Spring and summer courses to continue online

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By Reedah Hayder

On Monday, Ryerson University announced that spring and summer courses will continue online. In a phone call, president Mohamed Lachemi told The Eyeopener that if possible, “some in-class courses may be offered in the summer term, but this will depend on the [COVID-19] situation.”

Because not all courses can be offered virtually, such as laboratory or studio components, faculty members are actively “evaluating alternative teaching options” to avoid class cancellations. Lachemi noted that the Ryerson’s Chang School will be communicating any developments in the near future.

The Chang School’s spring courses are expected to start the week of May 4, 2020 and summer courses the week of June 22, 2020. However, due to the new online curriculum, many courses may have new start and end dates, the announcement said.

In addressing concerns about course fee changes, Chang School dean Gary Hepburn said, “We don’t expect that any move toward online courses will impact course fees for students.”

But some students, who have already enrolled in summer and spring courses, have said there should be a change in course fees because their in-class courses have been moved online.

“If students are not provided the full course experience, nor are we using the university facilities, we should not be charged the full amount,” Carolina Medina, a fourth-year business information technology management student, said.

Medina’s two in-class courses costed approximately $1,600 for this spring—and she believes it should be reduced. 

“Students who [are] already enrolled in the courses had expected and paid for them to be delivered in-person. Since the delivery has switched to an online format, a price change should be made since students aren’t getting what they paid for,” said Muhammad Aziz, a first-year biomedical sciences student.

Though all courses facilitated through the Chang School are priced differently, there is currently no discount offered for the way students take a certain course—online, classroom and intensive options cost the same.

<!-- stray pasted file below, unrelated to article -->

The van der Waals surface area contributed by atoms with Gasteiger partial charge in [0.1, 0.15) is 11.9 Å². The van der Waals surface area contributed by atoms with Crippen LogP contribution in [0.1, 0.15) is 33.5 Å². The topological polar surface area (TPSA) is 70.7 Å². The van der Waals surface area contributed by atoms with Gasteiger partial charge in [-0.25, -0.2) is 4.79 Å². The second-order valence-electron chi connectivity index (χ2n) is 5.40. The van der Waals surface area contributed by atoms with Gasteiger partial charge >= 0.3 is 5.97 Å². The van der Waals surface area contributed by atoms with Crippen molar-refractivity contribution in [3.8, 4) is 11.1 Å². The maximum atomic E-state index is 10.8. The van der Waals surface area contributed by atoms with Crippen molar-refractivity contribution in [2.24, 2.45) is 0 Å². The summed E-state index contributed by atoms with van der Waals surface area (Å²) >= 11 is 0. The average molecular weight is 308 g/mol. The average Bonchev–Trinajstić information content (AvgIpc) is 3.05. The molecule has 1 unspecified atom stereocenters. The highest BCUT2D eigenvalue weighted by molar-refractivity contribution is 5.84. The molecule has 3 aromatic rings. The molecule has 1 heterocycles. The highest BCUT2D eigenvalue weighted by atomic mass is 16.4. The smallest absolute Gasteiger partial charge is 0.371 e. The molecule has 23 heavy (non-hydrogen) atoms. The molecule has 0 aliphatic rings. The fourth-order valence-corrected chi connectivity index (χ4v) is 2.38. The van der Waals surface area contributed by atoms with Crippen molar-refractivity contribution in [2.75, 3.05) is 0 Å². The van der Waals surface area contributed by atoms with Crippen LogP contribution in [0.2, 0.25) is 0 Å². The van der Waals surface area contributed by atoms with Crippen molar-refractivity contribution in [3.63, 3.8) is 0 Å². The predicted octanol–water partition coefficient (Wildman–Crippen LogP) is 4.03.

Aziz said he’s disappointed with the lack of communication about summer and spring courses. According to Aziz, his summer in-class courses costed roughly $1,500.

He said the university “could be a little more communicative to students.” He said the university should “send a dedicated email to students or announcements through the CESAR D2L” regarding spring and summer courses. 

Medina is taking two courses through the Chang School this spring. She said she emailed the registrar’s office with concerns about how spring courses will continue but still hasn’t heard back. 

Dorothy Yeung, first-year student in urban planning, said she found the announcement on Monday to be fair—considering that social distancing could last weeks or months, according to Prime Minister Justin Trudeau. 

“The university has to wait for official information [from the city and province] when considering how to continue operating the school, so for them to release this information a few days ago is reasonable,” said Yeung. 

Medina said she welcomes the idea of her classes moving online. “What matters to me most is my health, as well as my family’s, so if staying home is an option, I’m all for it.”

Aziz said though he prefers in-class learning, he will still remain enrolled in his now online spring and summer courses.

Medina said she still plans on remaining enrolled in classes that are moved online, as “online is a more preferred method of learning right now due to COVID-19.”

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